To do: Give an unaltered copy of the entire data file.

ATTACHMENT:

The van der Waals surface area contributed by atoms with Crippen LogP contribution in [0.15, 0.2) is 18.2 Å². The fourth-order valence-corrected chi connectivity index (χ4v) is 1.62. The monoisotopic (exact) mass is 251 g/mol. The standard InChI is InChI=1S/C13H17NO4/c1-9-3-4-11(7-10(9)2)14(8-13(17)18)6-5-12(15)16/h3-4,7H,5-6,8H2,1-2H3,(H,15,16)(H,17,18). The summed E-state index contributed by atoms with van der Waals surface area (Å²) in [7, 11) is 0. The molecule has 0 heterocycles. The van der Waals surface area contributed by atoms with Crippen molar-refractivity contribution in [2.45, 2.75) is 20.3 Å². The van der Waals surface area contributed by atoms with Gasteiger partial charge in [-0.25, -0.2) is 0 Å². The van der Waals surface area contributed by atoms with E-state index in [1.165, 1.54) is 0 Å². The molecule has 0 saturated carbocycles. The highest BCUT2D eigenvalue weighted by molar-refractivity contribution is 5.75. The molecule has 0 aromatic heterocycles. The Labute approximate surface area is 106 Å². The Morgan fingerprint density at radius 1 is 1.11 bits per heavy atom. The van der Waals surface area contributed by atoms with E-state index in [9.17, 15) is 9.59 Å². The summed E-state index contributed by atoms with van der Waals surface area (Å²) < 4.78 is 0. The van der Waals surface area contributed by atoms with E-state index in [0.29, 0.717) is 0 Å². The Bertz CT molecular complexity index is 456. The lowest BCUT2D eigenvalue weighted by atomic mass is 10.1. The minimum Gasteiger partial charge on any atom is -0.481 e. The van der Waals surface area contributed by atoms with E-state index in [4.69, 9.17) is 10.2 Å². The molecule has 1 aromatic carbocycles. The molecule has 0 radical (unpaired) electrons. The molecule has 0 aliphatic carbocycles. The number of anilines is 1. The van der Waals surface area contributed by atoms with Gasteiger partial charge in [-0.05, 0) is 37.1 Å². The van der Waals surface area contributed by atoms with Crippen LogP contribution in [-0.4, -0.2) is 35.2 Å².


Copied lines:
The van der Waals surface area contributed by atoms with Crippen LogP contribution in [0.15, 0.2) is 18.2 Å². The fourth-order valence-corrected chi connectivity index (χ4v) is 1.62. The monoisotopic (exact) mass is 251 g/mol. The standard InChI is InChI=1S/C13H17NO4/c1-9-3-4-11(7-10(9)2)14(8-13(17)18)6-5-12(15)16/h3-4,7H,5-6,8H2,1-2H3,(H,15,16)(H,17,18). The summed E-state index contributed by atoms with van der Waals surface area (Å²) in [7, 11) is 0. The molecule has 0 heterocycles. The van der Waals surface area contributed by atoms with Crippen molar-refractivity contribution in [2.45, 2.75) is 20.3 Å². The van der Waals surface area contributed by atoms with Gasteiger partial charge in [-0.25, -0.2) is 0 Å². The van der Waals surface area contributed by atoms with E-state index in [1.165, 1.54) is 0 Å². The molecule has 0 saturated carbocycles. The highest BCUT2D eigenvalue weighted by molar-refractivity contribution is 5.75. The molecule has 0 aromatic heterocycles. The Labute approximate surface area is 106 Å². The Morgan fingerprint density at radius 1 is 1.11 bits per heavy atom. The van der Waals surface area contributed by atoms with E-state index in [9.17, 15) is 9.59 Å². The summed E-state index contributed by atoms with van der Waals surface area (Å²) < 4.78 is 0. The van der Waals surface area contributed by atoms with E-state index in [0.29, 0.717) is 0 Å². The Bertz CT molecular complexity index is 456. The lowest BCUT2D eigenvalue weighted by atomic mass is 10.1. The minimum Gasteiger partial charge on any atom is -0.481 e. The van der Waals surface area contributed by atoms with E-state index in [4.69, 9.17) is 10.2 Å². The molecule has 1 aromatic carbocycles. The molecule has 0 radical (unpaired) electrons. The molecule has 0 aliphatic carbocycles. The number of anilines is 1. The van der Waals surface area contributed by atoms with Gasteiger partial charge in [-0.05, 0) is 37.1 Å². The van der Waals surface area contributed by atoms with Crippen LogP contribution in [-0.4, -0.2) is 35.2 Å².